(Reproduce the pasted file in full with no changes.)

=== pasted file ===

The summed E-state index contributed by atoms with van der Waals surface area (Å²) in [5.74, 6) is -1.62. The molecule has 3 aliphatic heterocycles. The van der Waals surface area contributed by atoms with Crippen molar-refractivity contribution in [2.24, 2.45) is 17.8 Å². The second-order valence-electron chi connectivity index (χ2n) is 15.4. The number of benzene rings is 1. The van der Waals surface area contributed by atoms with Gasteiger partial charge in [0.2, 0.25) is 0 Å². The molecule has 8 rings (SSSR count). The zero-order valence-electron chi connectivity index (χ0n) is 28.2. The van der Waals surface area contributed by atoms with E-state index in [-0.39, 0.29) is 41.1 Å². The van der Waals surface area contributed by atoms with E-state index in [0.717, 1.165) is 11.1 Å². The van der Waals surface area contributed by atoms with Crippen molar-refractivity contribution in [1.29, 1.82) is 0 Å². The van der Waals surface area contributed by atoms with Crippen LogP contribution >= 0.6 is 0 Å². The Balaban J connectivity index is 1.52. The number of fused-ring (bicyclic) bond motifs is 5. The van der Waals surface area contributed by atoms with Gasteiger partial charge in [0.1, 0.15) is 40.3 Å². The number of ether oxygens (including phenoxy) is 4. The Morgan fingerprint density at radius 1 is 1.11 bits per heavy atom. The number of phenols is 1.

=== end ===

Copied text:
The summed E-state index contributed by atoms with van der Waals surface area (Å²) in [5.74, 6) is -1.62. The molecule has 3 aliphatic heterocycles. The van der Waals surface area contributed by atoms with Crippen molar-refractivity contribution in [2.24, 2.45) is 17.8 Å². The second-order valence-electron chi connectivity index (χ2n) is 15.4. The number of benzene rings is 1. The van der Waals surface area contributed by atoms with Gasteiger partial charge in [0.2, 0.25) is 0 Å². The molecule has 8 rings (SSSR count). The zero-order valence-electron chi connectivity index (χ0n) is 28.2. The van der Waals surface area contributed by atoms with E-state index in [-0.39, 0.29) is 41.1 Å². The van der Waals surface area contributed by atoms with E-state index in [0.717, 1.165) is 11.1 Å². The van der Waals surface area contributed by atoms with Crippen molar-refractivity contribution in [1.29, 1.82) is 0 Å². The van der Waals surface area contributed by atoms with Crippen LogP contribution >= 0.6 is 0 Å². The Balaban J connectivity index is 1.52. The number of fused-ring (bicyclic) bond motifs is 5. The van der Waals surface area contributed by atoms with Gasteiger partial charge in [0.1, 0.15) is 40.3 Å². The number of ether oxygens (including phenoxy) is 4. The Morgan fingerprint density at radius 1 is 1.11 bits per heavy atom. The number of phenols is 1.